For the overlay we choose to render a component, so we can attach some logic and also add animations to our overlay to engage our users and make them happy. We call this component FilePreviewOverlayComponent.
That’s about it. Now that we have the basic structure in place, we’re ready to look at some code.
Note that this post is the first part out of two in which we lay the foundation for our custom overlay. We’ll build on top of this in the next part and add keyboard support, image preloading and animations.
Setup
Before we can start implementing the custom overlay we need to install the CDK. Simply run npm install @angular/cdk and we’re all set!
Our first overlay
From the MatDialog we know that when we open an overlay we must specify a component type that is then created dynamically at runtime. This means it is not created by using the component tags inside an HTML template. Also, we know that whenever a component is created at runtime, we must add it to our application module’s entryComponents.
Let’s do that and add the FilePreviewOverlayComponent to the arry of entryComponents. In addition, we need to add the OverlayModule to the imports list of the root AppModule:
import { OverlayModule } from ‘@angular/cdk/overlay’;

@NgModule({
imports: [ … ],
declarations: [ …, FilePreviewOverlayComponent ],
bootstrap: [ AppComponent ],
providers: [ … ],
entryComponents: [
// Needs to be added here because otherwise we can’t
// dynamically render this component at runtime
FilePreviewOverlayComponent
]
})
export class AppModule { }
From there, creating an overlay is easy. First, we inject the Overlay service. This service has a create() function that we need to call in order to create a PortalHost for our FilePreviewOverlayComponent. Finally we need to create a ComponentPortal from this component and attach it to the PortalHost. Wait, what? Let’s give it a moment and look at some code before taking it apart:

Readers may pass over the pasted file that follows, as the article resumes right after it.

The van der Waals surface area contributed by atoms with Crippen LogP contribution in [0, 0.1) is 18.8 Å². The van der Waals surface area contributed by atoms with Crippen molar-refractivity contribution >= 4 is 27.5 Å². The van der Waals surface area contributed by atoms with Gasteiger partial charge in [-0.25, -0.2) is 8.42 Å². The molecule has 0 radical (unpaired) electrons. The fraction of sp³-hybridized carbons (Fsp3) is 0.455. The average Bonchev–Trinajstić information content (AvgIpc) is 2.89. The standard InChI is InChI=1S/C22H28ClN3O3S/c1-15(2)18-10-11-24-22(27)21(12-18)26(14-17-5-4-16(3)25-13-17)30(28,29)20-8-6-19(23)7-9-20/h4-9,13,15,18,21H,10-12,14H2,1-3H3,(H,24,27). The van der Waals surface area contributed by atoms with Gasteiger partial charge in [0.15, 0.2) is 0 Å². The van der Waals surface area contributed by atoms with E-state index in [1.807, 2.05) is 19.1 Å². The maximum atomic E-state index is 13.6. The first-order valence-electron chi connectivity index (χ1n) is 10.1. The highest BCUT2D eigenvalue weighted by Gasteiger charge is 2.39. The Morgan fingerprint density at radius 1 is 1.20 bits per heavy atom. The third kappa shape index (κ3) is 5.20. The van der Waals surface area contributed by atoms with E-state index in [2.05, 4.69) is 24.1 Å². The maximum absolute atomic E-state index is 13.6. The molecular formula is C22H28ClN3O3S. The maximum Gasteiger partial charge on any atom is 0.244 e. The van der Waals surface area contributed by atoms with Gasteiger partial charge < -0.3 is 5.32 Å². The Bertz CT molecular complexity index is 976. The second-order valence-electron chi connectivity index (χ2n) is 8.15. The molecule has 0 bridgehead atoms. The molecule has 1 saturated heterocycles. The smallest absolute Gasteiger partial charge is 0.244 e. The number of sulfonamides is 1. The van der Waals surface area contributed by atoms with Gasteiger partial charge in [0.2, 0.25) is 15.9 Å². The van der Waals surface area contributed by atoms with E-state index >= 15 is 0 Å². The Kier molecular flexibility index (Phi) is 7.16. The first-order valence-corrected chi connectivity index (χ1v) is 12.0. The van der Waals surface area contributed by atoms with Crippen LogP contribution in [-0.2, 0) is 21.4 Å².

@Injectable()
export class FilePreviewOverlayService {

// Inject overlay service
constructor(private overlay: Overlay) { }

open() {
// Returns an OverlayRef (which is a PortalHost)
const overlayRef = overlay.create();

// Create ComponentPortal that can be attached to a PortalHost
const filePreviewPortal = new ComponentPortal(FilePreviewOverlayComponent);

// Attach ComponentPortal to PortalHost
overlayRef.attach(filePreviewPortal);
}
}
The first step is to create a PortalHost. We do that by calling create() on the Overlay service. This will return an OverlayRef instance which is basically a remote control for the overlay. One unique attribute of this OverlayRef is that it’s a PortalHost, and once created, we can attach or detach Portals. We can think of a PortalHost as a placeholder for a component or template. So in our scenario, we are creating a ComponentPortal that takes a component type as its fist argument. In order to actually display this component we need to attach the portal to the host.

Ok, but where does the overlay get rendered?

Good question. There’s an OverlayContainer service which creates a container div under the hood that gets appended to the body of the HTML Document. There are a few more wrapper elements created but our component eventually ends up in a div with a class of cdk-overlay-pane. Here’s what the DOM structure looks like: